In 1983, then-Mayor Dianne Feinstein and the Honorable Justice J. Anthony Kline founded the San Francisco Conservation Corps, creating the first urban municipal youth corps in the nation.
In that first year, 24 young adults joined the Corps. They received basic job training and worked on projects to conserve and improve San Francisco’s environment.
The new Corps drew on the legacy of President Franklin Roosevelt’s Civilian Conservation Corps. Roosevelt founded the Corps in 1933 to create paid work for thousands of people struggling with unemployment during the depression. The Corps worked on projects to enhance the country’s natural resources at a time when land was being ravaged in the dust bowl. Over the nine years of its existence, Roosevelt’s CCC planted almost 3 billion trees and provided work experience for almost 3 million men.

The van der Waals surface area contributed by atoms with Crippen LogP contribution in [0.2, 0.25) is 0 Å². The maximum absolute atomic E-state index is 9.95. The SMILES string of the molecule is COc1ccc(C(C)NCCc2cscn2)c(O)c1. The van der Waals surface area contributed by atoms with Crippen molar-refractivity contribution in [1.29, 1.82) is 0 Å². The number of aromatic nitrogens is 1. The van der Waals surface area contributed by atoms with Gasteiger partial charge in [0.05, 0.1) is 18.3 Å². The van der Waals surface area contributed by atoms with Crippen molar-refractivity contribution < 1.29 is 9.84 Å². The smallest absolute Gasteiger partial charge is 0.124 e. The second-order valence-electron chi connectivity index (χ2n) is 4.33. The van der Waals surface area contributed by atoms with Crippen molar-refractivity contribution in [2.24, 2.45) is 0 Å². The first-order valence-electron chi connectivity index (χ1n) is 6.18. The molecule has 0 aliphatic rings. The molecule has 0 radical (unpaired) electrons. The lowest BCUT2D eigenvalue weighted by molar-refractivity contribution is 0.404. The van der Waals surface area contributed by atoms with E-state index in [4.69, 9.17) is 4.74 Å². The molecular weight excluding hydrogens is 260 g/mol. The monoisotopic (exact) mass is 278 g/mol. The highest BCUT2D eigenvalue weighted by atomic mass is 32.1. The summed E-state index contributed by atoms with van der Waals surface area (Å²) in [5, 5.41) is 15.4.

The San Francisco Corps also grew out of the model of the California Conservation Corps, a statewide Corps founded in 1976 with goals similar to the Civilian Conservation Corps. The California Corps is still going strong.